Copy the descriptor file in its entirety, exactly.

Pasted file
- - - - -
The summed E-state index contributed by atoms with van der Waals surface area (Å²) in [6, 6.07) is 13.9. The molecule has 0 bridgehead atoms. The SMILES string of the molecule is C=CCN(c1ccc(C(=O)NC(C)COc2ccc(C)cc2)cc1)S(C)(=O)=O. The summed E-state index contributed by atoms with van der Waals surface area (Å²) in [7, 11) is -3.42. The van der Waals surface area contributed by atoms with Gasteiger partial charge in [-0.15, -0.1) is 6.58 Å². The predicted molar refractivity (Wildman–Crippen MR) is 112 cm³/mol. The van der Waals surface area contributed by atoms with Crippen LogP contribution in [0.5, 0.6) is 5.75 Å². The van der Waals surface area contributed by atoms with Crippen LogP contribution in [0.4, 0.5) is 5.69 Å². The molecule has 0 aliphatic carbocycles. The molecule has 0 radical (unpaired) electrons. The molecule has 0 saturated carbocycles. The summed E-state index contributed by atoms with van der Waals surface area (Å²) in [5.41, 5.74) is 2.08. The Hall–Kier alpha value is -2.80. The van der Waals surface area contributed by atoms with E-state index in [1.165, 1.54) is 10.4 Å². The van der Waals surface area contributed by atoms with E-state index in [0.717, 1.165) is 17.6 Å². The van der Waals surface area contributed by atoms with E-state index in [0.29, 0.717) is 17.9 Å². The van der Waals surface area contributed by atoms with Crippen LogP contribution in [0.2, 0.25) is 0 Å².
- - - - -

The summed E-state index contributed by atoms with van der Waals surface area (Å²) in [6, 6.07) is 13.9. The molecule has 0 bridgehead atoms. The SMILES string of the molecule is C=CCN(c1ccc(C(=O)NC(C)COc2ccc(C)cc2)cc1)S(C)(=O)=O. The summed E-state index contributed by atoms with van der Waals surface area (Å²) in [7, 11) is -3.42. The van der Waals surface area contributed by atoms with Gasteiger partial charge in [-0.15, -0.1) is 6.58 Å². The predicted molar refractivity (Wildman–Crippen MR) is 112 cm³/mol. The van der Waals surface area contributed by atoms with Crippen LogP contribution in [0.5, 0.6) is 5.75 Å². The van der Waals surface area contributed by atoms with Crippen LogP contribution in [0.4, 0.5) is 5.69 Å². The molecule has 0 aliphatic carbocycles. The molecule has 0 radical (unpaired) electrons. The molecule has 0 saturated carbocycles. The summed E-state index contributed by atoms with van der Waals surface area (Å²) in [5.41, 5.74) is 2.08. The Hall–Kier alpha value is -2.80. The van der Waals surface area contributed by atoms with E-state index in [1.165, 1.54) is 10.4 Å². The van der Waals surface area contributed by atoms with E-state index in [0.717, 1.165) is 17.6 Å². The van der Waals surface area contributed by atoms with E-state index in [0.29, 0.717) is 17.9 Å². The van der Waals surface area contributed by atoms with Crippen LogP contribution in [0.2, 0.25) is 0 Å².